My point was sarcastic, I don't know if you missed it (non-native language?) or if you responded in-kind. Plainly, prohibition and licensing are not the same thing. An unlicensed "operator" is prohibited yes, but the cost of licensing is always goint to be lower than the cost of a black-market solution (by its nature; the black market solution is not attractive if it is worse, because of the inherent risk!) Therefore, the net result is more regulatory control when licensing is an option vs. total prohibition.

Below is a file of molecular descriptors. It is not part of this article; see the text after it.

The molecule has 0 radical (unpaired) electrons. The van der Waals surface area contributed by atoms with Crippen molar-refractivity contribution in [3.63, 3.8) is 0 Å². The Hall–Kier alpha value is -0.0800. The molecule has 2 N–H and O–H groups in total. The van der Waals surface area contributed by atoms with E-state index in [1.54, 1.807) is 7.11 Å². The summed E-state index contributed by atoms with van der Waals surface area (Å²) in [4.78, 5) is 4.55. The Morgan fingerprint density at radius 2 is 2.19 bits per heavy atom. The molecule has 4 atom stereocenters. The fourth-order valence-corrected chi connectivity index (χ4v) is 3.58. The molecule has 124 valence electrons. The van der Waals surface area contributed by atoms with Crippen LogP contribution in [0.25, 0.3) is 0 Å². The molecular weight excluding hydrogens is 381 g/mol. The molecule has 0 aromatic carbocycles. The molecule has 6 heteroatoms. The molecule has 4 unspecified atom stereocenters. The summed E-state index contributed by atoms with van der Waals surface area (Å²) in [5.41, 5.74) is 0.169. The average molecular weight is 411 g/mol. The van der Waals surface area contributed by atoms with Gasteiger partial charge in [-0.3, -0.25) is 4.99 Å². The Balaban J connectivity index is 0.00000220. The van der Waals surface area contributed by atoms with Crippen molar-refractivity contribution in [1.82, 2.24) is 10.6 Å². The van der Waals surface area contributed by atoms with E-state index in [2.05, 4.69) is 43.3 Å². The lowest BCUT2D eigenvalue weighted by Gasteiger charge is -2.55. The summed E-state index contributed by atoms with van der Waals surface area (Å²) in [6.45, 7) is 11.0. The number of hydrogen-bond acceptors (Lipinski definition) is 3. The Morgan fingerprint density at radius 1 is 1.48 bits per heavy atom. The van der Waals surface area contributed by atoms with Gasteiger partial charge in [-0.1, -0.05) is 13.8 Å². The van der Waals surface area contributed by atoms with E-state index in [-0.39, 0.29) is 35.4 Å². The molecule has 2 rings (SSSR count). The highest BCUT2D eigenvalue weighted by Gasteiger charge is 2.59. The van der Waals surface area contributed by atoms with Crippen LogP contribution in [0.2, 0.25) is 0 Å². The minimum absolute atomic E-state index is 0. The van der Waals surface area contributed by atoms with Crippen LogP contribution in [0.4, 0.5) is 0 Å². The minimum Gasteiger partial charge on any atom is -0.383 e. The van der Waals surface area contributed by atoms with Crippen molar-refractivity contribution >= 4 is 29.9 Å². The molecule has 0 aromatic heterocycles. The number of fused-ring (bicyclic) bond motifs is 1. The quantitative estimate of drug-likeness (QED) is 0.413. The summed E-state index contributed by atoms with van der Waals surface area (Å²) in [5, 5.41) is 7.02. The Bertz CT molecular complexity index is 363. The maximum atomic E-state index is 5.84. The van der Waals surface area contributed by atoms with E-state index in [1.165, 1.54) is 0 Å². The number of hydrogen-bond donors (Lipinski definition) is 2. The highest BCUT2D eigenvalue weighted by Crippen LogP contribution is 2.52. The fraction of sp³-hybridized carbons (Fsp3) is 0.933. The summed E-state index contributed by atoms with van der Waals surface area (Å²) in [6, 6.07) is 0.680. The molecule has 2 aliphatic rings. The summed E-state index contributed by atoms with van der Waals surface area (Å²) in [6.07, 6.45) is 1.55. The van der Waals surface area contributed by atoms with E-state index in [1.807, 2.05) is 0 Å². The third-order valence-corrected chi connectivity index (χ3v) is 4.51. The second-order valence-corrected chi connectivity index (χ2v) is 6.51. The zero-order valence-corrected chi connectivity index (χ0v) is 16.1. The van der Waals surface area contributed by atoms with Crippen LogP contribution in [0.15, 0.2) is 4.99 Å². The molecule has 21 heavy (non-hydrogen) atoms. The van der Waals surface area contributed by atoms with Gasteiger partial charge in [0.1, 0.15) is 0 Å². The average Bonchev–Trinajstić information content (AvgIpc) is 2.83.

Ultimately, my point is that (1) comparing licensed driving to the War on Drugs is not valid, because (2) increased license requirements would serve to change the economics of learning how to drive rather than just imposing randomized penalties.